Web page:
+
      return new ActionErrors();
+
  }
+
  
}
+
[[Improper_Data_Validation#Struts:_Unused_Validation_Form|Unused Validation Form]]
</pre>
+
  
* validation.xml
+
[[Improper_Data_Validation#Struts:_Unvalidated_Action_Form|Unvalidated Action Form]]
  
<pre>
+
[[Improper_Data_Validation#Struts:_Validator_Turned_Off|Validator Turned Off]]
<form-validation>
+
  <formset>
+
    <form name="logonForm">
+
      <field property="userId" depends="required">
+
        <arg0 key="prompt.userId"/>
+
      </field>
+
      <field property="password" depends="required">
+
        <arg0 key="prompt.password"/>
+
      </field>
+
    </form>
+
  </formset>
+
</form-validation>
+
</pre>
+
  
==Configuration==
+
[[Improper_Data_Validation#Struts:_Validator_Without_Form_Field|Validator Without Form Field]]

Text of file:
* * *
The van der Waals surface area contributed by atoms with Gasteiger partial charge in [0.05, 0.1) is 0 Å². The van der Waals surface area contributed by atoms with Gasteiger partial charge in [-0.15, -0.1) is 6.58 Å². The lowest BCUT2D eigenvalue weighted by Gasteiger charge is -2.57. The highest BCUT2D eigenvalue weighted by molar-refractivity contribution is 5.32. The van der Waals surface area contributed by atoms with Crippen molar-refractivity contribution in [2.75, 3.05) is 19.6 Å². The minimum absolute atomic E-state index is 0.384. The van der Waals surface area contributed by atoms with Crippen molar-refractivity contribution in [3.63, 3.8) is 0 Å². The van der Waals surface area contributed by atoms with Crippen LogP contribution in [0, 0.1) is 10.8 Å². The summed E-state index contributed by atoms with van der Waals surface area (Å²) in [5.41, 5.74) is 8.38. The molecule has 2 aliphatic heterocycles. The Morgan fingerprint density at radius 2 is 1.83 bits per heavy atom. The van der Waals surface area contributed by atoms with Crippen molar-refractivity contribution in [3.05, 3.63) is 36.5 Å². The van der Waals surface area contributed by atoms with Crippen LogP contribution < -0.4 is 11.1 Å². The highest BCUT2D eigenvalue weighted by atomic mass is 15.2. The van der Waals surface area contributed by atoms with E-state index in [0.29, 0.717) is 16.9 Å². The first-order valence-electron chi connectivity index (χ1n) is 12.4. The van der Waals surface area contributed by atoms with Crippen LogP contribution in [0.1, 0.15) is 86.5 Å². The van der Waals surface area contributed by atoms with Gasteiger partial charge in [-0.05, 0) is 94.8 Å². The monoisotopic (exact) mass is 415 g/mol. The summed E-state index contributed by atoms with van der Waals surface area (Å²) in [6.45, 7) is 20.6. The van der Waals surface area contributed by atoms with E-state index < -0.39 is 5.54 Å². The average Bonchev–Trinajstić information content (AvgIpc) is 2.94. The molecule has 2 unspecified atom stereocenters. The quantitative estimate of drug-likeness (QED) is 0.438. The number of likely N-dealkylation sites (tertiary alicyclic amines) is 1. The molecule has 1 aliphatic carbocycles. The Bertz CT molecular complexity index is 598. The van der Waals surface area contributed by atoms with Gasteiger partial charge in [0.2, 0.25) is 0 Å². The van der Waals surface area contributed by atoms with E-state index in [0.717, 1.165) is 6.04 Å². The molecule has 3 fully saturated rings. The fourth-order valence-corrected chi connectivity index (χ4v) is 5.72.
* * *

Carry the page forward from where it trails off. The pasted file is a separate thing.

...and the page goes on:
==Security==
+
[[Improper_Data_Validation#Struts:_Form_Does_Not_Extend_Validation_Class|Form Does Not Extend Validation Class]]
===Roles===
+
In the struts-config.xml configuration file it is possible to specify a roles attribute, a comma-delimited list of security role names that are allowed access to the ActionMapping object.  This is pretty much all that you get out of the box. 
+
  
<pre>
+
[[Improper_Data_Validation#Struts:_Erroneous_validate.28.29_Method|Erroneous validate() Method]]
<action
+
    roles="administrator,contributor"
+
    path="/article/Edit"
+
    parameter="org.article.FindByArticle"
+
    name="articleForm" 
+
    scope="request">
+
      <forward
+
            name="success"
+
            path="article.jsp"/>
+
</action>
+
</pre>
+
  
===Extending action mappings===
+
[[Improper_Data_Validation#Struts:_Duplicate_Validation_Forms|Duplicate Validation Forms]]
If you extend the action mappings, you will be able to satisfy much more complicated security schemes.
+
  
<pre>
+
==Auditing Tools==
 +
 
 +
[[Struts XSLT Viewer]]
  
</pre>
 
 
[[Category:OWASP Java Project]]
 
[[Category:OWASP Java Project]]